The third option was to demonstrate the power of the atomic bomb on an unpopulated Japanese island. This was seen as a viable option, but it raised many concerns and was hotly debated. Who would Japan select to evaluate and analyze the demonstration? Would it be a scientist, a politician, or a group of both? Would the emperor heed this American warning? Would Japan be willing to communicate with the Allies? How much time would elapse before Japan made the decision to surrender? Would Japan begin building its own nuclear weapons in that span of time? Would this demonstration even convince the Japanese to surrender? Beyond all the “what ifs” and unknowns, there were only two nuclear bombs in existence at the time, and it was unclear if the United States had the means or the resources to make more. President Truman was hesitant to use one of the only two atomic bombs in existence, especially without the guarantee of Japanese surrender. This option would not result in casualties, but it may not result in surrender either.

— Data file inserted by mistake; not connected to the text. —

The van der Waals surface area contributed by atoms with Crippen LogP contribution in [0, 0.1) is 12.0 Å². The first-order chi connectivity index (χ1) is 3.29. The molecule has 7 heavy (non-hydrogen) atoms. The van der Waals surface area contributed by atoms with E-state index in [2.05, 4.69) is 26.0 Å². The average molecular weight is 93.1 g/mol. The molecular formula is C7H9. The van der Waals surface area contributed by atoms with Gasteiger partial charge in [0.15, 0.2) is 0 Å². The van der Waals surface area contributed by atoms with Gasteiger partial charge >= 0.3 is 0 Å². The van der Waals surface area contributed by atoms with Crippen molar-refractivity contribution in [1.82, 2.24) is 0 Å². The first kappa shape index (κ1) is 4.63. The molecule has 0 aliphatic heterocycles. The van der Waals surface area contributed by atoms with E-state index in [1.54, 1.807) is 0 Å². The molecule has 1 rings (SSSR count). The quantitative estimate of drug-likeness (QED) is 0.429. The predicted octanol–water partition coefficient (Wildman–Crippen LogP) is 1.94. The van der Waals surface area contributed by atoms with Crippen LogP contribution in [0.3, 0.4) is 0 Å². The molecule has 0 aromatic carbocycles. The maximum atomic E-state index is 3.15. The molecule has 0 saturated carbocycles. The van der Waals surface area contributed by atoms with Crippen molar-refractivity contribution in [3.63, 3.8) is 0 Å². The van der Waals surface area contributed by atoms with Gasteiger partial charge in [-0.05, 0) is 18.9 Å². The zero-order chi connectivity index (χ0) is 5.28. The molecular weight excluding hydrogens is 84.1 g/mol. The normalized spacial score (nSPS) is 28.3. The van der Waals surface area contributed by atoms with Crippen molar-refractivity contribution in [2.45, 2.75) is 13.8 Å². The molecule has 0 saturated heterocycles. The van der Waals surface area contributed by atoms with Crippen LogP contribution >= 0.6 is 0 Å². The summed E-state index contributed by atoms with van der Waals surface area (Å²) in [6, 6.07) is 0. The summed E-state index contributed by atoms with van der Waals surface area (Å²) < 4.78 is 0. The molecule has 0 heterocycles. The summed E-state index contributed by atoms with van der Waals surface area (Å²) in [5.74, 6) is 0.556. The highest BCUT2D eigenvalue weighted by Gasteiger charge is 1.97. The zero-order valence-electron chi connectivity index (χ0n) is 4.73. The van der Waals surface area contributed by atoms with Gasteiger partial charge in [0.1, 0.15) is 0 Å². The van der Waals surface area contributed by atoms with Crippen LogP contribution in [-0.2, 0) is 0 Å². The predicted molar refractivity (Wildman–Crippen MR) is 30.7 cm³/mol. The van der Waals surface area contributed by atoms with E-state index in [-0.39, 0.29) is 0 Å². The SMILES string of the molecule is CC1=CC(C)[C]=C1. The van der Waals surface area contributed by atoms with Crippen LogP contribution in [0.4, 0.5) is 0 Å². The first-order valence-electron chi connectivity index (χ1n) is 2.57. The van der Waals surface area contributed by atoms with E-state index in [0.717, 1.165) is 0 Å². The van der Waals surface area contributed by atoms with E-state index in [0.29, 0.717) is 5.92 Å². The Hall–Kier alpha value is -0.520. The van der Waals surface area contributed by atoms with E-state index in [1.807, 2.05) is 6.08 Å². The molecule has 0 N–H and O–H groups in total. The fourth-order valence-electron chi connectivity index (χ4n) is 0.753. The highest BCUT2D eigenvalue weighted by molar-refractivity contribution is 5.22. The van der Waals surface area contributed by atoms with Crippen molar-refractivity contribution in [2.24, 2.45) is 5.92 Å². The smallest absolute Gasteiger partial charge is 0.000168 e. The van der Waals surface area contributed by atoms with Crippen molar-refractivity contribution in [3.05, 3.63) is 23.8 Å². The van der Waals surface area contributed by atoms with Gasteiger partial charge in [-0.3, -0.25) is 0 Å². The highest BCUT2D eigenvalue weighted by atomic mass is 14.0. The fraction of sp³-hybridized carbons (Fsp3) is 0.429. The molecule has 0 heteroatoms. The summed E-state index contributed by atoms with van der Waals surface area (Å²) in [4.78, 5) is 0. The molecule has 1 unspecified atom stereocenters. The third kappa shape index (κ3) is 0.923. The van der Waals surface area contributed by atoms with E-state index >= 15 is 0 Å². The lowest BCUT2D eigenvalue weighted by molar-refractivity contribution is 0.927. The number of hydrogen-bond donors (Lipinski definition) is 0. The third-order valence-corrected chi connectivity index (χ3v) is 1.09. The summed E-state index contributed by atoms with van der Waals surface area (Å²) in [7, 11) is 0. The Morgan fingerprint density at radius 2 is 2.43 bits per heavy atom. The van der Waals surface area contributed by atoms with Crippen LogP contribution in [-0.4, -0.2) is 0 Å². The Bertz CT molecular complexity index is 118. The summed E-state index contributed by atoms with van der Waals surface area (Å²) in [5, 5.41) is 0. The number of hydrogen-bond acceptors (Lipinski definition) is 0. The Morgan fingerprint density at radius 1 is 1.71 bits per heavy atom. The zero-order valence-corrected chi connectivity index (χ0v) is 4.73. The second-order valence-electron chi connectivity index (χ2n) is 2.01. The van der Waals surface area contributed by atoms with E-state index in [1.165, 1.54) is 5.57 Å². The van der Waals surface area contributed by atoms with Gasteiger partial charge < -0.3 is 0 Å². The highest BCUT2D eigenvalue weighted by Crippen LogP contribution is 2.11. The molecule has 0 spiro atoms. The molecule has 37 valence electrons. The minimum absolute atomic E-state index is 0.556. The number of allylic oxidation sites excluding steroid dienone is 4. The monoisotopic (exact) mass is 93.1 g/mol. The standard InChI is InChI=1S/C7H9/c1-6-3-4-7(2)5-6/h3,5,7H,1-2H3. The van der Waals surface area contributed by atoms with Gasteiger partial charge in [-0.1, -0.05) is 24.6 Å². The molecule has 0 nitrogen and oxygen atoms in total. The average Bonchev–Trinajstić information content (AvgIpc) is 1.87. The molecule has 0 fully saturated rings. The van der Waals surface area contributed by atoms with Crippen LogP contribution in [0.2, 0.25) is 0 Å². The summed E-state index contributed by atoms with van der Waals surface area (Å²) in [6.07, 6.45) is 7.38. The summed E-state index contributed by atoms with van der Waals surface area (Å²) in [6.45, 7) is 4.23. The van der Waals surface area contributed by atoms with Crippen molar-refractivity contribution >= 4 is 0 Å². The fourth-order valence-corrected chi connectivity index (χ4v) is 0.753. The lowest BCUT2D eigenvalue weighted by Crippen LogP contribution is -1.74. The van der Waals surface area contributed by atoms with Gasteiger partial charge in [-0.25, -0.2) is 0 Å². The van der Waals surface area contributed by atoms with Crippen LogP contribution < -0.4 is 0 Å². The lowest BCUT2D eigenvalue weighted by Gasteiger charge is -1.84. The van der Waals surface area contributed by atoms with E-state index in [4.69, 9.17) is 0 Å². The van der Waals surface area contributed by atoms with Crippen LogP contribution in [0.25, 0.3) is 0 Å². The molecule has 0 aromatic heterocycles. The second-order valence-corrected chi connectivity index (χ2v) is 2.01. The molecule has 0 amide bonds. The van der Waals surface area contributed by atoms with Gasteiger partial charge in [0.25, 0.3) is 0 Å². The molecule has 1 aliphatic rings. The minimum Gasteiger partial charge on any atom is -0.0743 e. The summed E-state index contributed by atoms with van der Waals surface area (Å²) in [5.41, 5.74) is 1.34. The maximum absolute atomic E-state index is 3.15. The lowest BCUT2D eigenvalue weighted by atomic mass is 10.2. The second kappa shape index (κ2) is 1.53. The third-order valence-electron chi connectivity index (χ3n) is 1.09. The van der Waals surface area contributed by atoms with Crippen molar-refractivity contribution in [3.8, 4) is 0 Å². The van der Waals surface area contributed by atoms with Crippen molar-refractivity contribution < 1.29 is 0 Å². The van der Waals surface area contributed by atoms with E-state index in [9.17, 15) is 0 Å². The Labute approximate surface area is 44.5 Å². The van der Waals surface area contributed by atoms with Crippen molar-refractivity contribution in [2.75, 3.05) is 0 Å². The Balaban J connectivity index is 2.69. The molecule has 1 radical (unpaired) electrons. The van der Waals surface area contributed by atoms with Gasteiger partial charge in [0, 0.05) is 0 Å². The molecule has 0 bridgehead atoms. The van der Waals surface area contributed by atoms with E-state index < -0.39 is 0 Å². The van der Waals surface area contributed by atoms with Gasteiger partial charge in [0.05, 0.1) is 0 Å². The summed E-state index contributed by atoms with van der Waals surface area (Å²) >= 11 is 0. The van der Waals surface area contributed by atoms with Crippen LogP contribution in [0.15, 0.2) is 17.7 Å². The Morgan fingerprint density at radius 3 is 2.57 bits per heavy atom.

The fourth option was to use the atomic bomb on a populated area. While the first and second options were almost immediately eliminated, debate continued for days about the third and fourth options. There were pros and cons for each option, but the idea of actually using an atomic bomb on a populated city was a hard concept to come to terms with. Casualty estimates were in the hundred thousands, and it was likely that many of those casualties would be innocent civilians. After days of constant and prolonged debate, President Truman and the scientists and politicians of the interim nuclear advisory committee decided that using the atomic bomb on a populated city was the option most likely to guarantee an immediate surrender from the emperor of Japan, and therefore, in their opinion, the correct choice. The committee summed up their historic decision in a clear and concise statement:
“We can propose no technical demonstration likely to bring an end to the war. We can see no acceptable alternative to direct military use.”